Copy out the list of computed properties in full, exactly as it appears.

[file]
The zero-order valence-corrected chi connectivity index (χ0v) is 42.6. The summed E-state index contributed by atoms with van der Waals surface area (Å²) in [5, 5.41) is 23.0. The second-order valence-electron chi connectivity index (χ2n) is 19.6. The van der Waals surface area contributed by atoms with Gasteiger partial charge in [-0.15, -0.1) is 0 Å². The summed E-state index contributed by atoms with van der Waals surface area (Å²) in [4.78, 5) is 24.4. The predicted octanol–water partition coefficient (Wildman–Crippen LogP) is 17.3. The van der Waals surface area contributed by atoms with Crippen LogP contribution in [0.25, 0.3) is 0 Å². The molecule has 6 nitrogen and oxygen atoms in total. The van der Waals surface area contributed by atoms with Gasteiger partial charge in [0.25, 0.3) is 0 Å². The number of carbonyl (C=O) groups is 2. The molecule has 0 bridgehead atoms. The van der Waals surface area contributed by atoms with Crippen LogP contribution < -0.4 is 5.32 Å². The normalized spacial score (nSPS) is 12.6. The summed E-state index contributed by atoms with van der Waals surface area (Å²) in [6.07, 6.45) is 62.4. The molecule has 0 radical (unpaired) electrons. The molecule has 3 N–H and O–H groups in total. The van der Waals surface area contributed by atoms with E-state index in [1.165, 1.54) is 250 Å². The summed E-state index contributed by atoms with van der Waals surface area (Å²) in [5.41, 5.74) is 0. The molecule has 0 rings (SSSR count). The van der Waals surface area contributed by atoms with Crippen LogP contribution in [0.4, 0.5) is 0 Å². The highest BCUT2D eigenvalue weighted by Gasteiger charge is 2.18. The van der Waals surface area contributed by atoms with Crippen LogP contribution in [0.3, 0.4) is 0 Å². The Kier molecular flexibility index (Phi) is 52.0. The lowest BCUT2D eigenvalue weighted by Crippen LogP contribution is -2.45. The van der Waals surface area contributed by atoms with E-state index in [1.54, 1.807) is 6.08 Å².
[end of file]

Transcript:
The zero-order valence-corrected chi connectivity index (χ0v) is 42.6. The summed E-state index contributed by atoms with van der Waals surface area (Å²) in [5, 5.41) is 23.0. The second-order valence-electron chi connectivity index (χ2n) is 19.6. The van der Waals surface area contributed by atoms with Gasteiger partial charge in [-0.15, -0.1) is 0 Å². The summed E-state index contributed by atoms with van der Waals surface area (Å²) in [4.78, 5) is 24.4. The predicted octanol–water partition coefficient (Wildman–Crippen LogP) is 17.3. The van der Waals surface area contributed by atoms with Crippen LogP contribution in [0.25, 0.3) is 0 Å². The molecule has 6 nitrogen and oxygen atoms in total. The van der Waals surface area contributed by atoms with Gasteiger partial charge in [0.25, 0.3) is 0 Å². The number of carbonyl (C=O) groups is 2. The molecule has 0 bridgehead atoms. The van der Waals surface area contributed by atoms with Crippen LogP contribution < -0.4 is 5.32 Å². The normalized spacial score (nSPS) is 12.6. The summed E-state index contributed by atoms with van der Waals surface area (Å²) in [6.07, 6.45) is 62.4. The molecule has 0 radical (unpaired) electrons. The molecule has 3 N–H and O–H groups in total. The van der Waals surface area contributed by atoms with E-state index in [1.165, 1.54) is 250 Å². The summed E-state index contributed by atoms with van der Waals surface area (Å²) in [5.41, 5.74) is 0. The molecule has 0 rings (SSSR count). The van der Waals surface area contributed by atoms with Crippen LogP contribution in [0.4, 0.5) is 0 Å². The highest BCUT2D eigenvalue weighted by Gasteiger charge is 2.18. The van der Waals surface area contributed by atoms with Crippen LogP contribution in [0.3, 0.4) is 0 Å². The Kier molecular flexibility index (Phi) is 52.0. The lowest BCUT2D eigenvalue weighted by Crippen LogP contribution is -2.45. The van der Waals surface area contributed by atoms with E-state index in [1.54, 1.807) is 6.08 Å².